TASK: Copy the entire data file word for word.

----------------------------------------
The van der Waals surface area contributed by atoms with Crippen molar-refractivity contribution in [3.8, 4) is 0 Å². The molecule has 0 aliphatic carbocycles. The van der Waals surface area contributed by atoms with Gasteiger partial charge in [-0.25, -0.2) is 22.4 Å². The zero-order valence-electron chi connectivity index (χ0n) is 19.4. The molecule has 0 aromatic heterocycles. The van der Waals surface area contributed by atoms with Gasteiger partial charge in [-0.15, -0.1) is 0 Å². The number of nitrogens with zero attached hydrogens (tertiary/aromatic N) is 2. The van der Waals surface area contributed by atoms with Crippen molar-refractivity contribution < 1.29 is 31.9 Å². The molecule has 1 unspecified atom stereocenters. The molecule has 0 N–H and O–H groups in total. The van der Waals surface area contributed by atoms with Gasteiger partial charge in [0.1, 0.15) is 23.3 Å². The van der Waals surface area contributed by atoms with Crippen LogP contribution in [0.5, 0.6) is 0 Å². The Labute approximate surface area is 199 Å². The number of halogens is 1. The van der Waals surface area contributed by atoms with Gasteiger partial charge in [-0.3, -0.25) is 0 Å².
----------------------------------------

The van der Waals surface area contributed by atoms with Crippen molar-refractivity contribution in [3.8, 4) is 0 Å². The molecule has 0 aliphatic carbocycles. The van der Waals surface area contributed by atoms with Gasteiger partial charge in [-0.25, -0.2) is 22.4 Å². The zero-order valence-electron chi connectivity index (χ0n) is 19.4. The molecule has 0 aromatic heterocycles. The van der Waals surface area contributed by atoms with Gasteiger partial charge in [-0.15, -0.1) is 0 Å². The number of nitrogens with zero attached hydrogens (tertiary/aromatic N) is 2. The van der Waals surface area contributed by atoms with Crippen molar-refractivity contribution < 1.29 is 31.9 Å². The molecule has 1 unspecified atom stereocenters. The molecule has 0 N–H and O–H groups in total. The van der Waals surface area contributed by atoms with Gasteiger partial charge in [0.1, 0.15) is 23.3 Å². The van der Waals surface area contributed by atoms with Crippen LogP contribution in [0.5, 0.6) is 0 Å². The Labute approximate surface area is 199 Å². The number of halogens is 1. The van der Waals surface area contributed by atoms with Gasteiger partial charge in [-0.3, -0.25) is 0 Å².